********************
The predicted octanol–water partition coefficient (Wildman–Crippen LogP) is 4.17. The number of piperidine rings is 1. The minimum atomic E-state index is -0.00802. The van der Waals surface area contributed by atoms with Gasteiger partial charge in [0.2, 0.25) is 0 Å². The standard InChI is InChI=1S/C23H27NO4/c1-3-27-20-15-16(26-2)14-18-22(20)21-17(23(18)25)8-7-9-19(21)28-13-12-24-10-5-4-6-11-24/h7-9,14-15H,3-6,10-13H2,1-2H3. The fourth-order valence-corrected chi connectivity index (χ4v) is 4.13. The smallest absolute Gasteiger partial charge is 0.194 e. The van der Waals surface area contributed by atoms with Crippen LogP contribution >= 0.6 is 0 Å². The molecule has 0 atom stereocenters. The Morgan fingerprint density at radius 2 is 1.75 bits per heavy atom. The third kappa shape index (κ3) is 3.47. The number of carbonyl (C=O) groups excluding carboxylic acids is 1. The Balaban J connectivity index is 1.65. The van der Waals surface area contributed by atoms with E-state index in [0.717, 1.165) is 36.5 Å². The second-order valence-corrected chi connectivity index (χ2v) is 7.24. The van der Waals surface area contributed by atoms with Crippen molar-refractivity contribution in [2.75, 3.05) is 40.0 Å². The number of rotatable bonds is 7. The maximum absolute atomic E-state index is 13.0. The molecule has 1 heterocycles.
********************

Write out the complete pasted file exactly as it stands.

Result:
The predicted octanol–water partition coefficient (Wildman–Crippen LogP) is 4.17. The number of piperidine rings is 1. The minimum atomic E-state index is -0.00802. The van der Waals surface area contributed by atoms with Gasteiger partial charge in [0.2, 0.25) is 0 Å². The standard InChI is InChI=1S/C23H27NO4/c1-3-27-20-15-16(26-2)14-18-22(20)21-17(23(18)25)8-7-9-19(21)28-13-12-24-10-5-4-6-11-24/h7-9,14-15H,3-6,10-13H2,1-2H3. The fourth-order valence-corrected chi connectivity index (χ4v) is 4.13. The smallest absolute Gasteiger partial charge is 0.194 e. The van der Waals surface area contributed by atoms with Crippen LogP contribution >= 0.6 is 0 Å². The molecule has 0 atom stereocenters. The Morgan fingerprint density at radius 2 is 1.75 bits per heavy atom. The third kappa shape index (κ3) is 3.47. The number of carbonyl (C=O) groups excluding carboxylic acids is 1. The Balaban J connectivity index is 1.65. The van der Waals surface area contributed by atoms with E-state index in [0.717, 1.165) is 36.5 Å². The second-order valence-corrected chi connectivity index (χ2v) is 7.24. The van der Waals surface area contributed by atoms with Crippen molar-refractivity contribution in [2.75, 3.05) is 40.0 Å². The number of rotatable bonds is 7. The maximum absolute atomic E-state index is 13.0. The molecule has 1 heterocycles.